Association leaders and corporate executives have long recognized that great lessons—lessons in leadership, team building, handling adversity and managing success—can be learned from their peers in the world of sports.
This explains why some of the most sought after public speakers at corporate events are sports greats—Miami Heat President Pat Riley, Duke basketball coach Mike Krzyewski, former Pittsburgh Steeler running back Rock Bleier and former LSU basketball coach Dale Brown are among the most popular speakers on the circuit. The lessons they teach and exhibit in their world translate perfectly into yours.
In my 20-plus years as a writer for Sports Illustrated and author of more than a dozen books, I have been blessed to spend hours interviewing great winners like Riley, Krzyewski, basketball legend Michael Jordan and Hall of Fame running back Walter Payton.
Some of the best lessons I have learned, however, have come at the foot of the greatest winner of them all, the late John Wooden, former UCLA basketball coach and winner of an unprecedented 10 NCAA championships. Wooden also was an oft-tapped corporate consultant on the subject of leadership.
Before Wooden’s passing, I often traveled to Los Angeles to talk with him about Greatness and the traits of those who have achieved it. One characteristic he was passionate about was that the truly “great” understand that value of association. They know they can only become great if they surround themselves with others who are headed in that direction.
Just a few years ago, the then 97-year-old Wooden, his mind sharp as any 30-year-old I had met, got a twinkle in his eyes when he told me he had a story to share, one I would enjoy sharing with others.
“Many people, when they ask me about coaching great players, always ask me about my two most famous centers, Lew Alcindor (who became Kareem Abdul-Jabaar) and Bill Walton,” the coach said, “But one of the greatest I have ever coached is a player many wouldn’t suspect. It was Swen Nater.”
I think Coach enjoyed the look of surprise on my face. I remembered Nater, but just barely. What I remembered was that he was cut from his high school basketball team because, even at 6-foot-11, he was too clumsy to offer the team any value. He didn’t give up, though, and several years later made a community college team. He became talented enough that several four-year colleges offered him scholarships.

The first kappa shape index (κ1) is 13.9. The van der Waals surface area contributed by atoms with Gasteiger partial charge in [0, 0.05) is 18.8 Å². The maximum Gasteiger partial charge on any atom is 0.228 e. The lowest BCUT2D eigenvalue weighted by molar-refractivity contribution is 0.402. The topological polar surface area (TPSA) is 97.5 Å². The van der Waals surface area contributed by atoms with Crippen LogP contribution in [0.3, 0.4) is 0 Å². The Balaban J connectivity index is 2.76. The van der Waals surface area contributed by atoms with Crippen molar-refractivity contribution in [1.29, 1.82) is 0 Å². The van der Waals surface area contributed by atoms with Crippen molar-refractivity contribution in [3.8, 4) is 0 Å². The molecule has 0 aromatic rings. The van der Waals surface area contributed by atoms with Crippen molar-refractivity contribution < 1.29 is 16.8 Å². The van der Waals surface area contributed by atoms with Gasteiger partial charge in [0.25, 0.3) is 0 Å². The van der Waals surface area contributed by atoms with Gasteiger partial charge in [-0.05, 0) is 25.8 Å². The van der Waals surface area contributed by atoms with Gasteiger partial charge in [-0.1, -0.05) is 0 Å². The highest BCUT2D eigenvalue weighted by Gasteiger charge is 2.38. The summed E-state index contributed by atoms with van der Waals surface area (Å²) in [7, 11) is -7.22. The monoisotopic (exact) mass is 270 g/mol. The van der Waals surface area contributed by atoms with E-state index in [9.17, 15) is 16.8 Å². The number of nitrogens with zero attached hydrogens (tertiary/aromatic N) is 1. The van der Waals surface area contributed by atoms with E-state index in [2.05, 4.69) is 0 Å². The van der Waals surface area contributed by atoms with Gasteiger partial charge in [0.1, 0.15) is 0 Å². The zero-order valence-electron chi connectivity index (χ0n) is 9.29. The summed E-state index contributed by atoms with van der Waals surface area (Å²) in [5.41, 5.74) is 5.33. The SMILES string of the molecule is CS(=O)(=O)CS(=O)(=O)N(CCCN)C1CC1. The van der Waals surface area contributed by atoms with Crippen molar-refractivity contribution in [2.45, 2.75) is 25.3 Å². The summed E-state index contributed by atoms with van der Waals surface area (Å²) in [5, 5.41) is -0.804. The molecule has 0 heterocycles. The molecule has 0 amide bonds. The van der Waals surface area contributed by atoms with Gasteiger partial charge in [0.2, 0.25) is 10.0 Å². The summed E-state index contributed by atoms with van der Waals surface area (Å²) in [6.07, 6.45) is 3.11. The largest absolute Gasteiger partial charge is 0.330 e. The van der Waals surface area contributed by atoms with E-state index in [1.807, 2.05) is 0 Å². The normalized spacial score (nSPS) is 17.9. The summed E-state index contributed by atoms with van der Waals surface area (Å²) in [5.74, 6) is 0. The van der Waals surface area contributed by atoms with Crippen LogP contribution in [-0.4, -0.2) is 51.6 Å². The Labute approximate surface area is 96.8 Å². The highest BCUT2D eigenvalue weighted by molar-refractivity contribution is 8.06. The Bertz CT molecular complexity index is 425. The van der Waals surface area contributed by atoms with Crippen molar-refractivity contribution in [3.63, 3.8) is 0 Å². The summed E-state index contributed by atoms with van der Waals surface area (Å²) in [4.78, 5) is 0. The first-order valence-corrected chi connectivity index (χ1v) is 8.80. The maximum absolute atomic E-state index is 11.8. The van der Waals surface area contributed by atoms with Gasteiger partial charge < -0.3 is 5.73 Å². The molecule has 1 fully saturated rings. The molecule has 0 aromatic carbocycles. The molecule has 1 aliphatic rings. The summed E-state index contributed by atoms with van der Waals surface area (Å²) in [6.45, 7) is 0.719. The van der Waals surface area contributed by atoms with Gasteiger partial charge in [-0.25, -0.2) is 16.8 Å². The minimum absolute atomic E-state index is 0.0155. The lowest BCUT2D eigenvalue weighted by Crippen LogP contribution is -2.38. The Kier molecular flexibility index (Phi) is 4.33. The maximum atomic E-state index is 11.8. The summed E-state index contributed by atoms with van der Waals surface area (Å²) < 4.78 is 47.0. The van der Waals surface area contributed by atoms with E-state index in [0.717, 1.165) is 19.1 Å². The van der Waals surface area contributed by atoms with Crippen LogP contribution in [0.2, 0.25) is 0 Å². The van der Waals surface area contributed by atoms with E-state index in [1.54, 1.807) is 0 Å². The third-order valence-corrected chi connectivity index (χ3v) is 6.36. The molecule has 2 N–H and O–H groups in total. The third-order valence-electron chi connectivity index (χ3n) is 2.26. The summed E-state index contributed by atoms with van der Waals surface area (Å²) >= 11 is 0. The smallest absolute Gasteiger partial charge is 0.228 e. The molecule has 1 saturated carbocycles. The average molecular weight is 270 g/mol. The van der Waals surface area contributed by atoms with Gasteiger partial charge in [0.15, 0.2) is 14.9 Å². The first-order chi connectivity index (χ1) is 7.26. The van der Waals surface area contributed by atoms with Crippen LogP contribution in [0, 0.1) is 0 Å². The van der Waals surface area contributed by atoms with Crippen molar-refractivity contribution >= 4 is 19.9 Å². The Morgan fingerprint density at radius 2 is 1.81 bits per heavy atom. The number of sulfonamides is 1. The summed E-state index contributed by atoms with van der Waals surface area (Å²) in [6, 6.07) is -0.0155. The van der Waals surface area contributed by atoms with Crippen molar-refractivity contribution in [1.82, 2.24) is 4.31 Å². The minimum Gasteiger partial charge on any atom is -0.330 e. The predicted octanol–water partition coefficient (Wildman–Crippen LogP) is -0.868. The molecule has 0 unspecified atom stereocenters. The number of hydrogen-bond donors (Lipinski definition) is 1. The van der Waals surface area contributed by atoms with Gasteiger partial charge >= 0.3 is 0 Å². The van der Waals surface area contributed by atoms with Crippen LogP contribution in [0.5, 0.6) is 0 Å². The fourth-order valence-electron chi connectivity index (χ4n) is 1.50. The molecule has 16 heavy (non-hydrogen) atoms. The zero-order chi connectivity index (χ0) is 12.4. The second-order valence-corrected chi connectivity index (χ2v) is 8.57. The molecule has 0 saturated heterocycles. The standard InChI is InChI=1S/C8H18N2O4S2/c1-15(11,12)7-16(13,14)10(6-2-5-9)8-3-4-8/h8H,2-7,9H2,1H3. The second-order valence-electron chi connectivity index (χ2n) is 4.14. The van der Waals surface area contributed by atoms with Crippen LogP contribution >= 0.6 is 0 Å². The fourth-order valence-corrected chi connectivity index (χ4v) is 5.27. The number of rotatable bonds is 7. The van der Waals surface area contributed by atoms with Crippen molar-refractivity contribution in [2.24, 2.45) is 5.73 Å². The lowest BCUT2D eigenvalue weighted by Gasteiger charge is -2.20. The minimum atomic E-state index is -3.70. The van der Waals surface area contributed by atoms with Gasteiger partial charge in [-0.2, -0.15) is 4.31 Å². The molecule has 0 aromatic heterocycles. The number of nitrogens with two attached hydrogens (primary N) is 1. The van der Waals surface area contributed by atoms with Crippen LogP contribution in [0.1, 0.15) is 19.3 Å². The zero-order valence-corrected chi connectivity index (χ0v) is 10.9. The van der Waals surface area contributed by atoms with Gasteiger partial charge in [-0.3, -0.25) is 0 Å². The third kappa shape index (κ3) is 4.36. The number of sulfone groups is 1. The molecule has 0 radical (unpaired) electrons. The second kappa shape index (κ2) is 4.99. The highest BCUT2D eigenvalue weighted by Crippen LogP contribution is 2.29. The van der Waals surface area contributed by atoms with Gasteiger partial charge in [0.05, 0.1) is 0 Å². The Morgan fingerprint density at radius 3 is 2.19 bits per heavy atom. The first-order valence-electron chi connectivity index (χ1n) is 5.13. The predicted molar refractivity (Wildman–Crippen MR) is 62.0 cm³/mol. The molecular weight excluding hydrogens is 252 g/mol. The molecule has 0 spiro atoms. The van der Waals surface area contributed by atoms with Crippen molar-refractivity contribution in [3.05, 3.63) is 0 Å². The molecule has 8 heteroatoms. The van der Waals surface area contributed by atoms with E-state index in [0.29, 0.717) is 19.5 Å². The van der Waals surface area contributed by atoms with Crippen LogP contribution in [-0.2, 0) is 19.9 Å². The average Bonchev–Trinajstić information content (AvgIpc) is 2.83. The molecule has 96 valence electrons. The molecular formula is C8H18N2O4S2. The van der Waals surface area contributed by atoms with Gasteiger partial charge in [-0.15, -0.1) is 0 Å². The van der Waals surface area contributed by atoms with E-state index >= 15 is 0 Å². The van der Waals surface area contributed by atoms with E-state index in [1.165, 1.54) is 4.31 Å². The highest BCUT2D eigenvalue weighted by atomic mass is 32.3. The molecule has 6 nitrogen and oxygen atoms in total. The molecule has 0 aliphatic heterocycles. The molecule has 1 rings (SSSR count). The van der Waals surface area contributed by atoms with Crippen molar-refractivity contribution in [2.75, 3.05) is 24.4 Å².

At the time, UCLA and Wooden were in the middle of one of the most spectacular runs in all of sports, winning seven of eight national championships. Alcindor had graduated, but Wooden had a new center, Walton, who he thought might be even better.
Nater’s community college coach asked Wooden to consider his player. “I was told he could, at the very least, be a great practice opponent for Walton,” Wooden recalled. “So I spoke with Swen. I was honest. I told him he could go to a small school and play all the minutes he wanted, or he could come to UCLA, where he likely would never start a game, but where he could play against the best center in the country every day. That’s the best I could offer him.”
Nater didn’t flinch. He accepted the opportunity and, as Wooden had promised, he didn’t start a single game at UCLA.
“Swen understood that to become the best he needed to associate himself with the best he could find,” Wooden said. “There was no better than Bill Walton.”
Or John Wooden.
When his three years at UCLA were complete, Nater had been part of a team that won a record-breaking 88 straight games and had played for three more national championships—all as Walton’s backup.
Nater then made history when he became the first player selected in the first round of the professional basketball draft without ever starting a college game. He played 12 years professionally and now is a senior executive in the corporate offices of COSTCO. His career “is absolutely and directly the result of having made the decision to associate myself with folks who were the very best,” Nater told me. “I learned that you are who you associate yourself with.”
Coach Wooden was succinct: “Mark these words . . . You will never out-perform your inner circle. If you want to achieve more, the first thing you should do is improve your inner circle.”
At its core, that is exactly why associations hold annual events. Those conventions are a member’s opportunity to improve his or her inner circle, to learn and associate with the very best.
Like Swen Nater, I hope that each of you have identified those in your profession from whom you could learn, those who share your passion for greatness. Then, while attending your state or national conferences, introduce yourself, spend time asking and learning what it is they do that makes them successful. These lessons are often transferable.
Then take the lessons home with you. Make your aspirations known to your staff and your membership because they want to associate themselves with greatness, too. You’ll be amazed by what you can achieve when you surround yourselves with those headed in the same direction.
At each of these steps you’ll understand why John Wooden agreed that the value of association is one of the most significant traits of greatness.
Don Yaeger is a nationally acclaimed leadership speaker, New York Times best-selling author and longtime associate editor of Sports Illustrated. He speaks on the subject of Greatness, taking lessons from the world of sports and translating them to business and professional audiences. He can be reached through his Web site: www.donyaeger.com.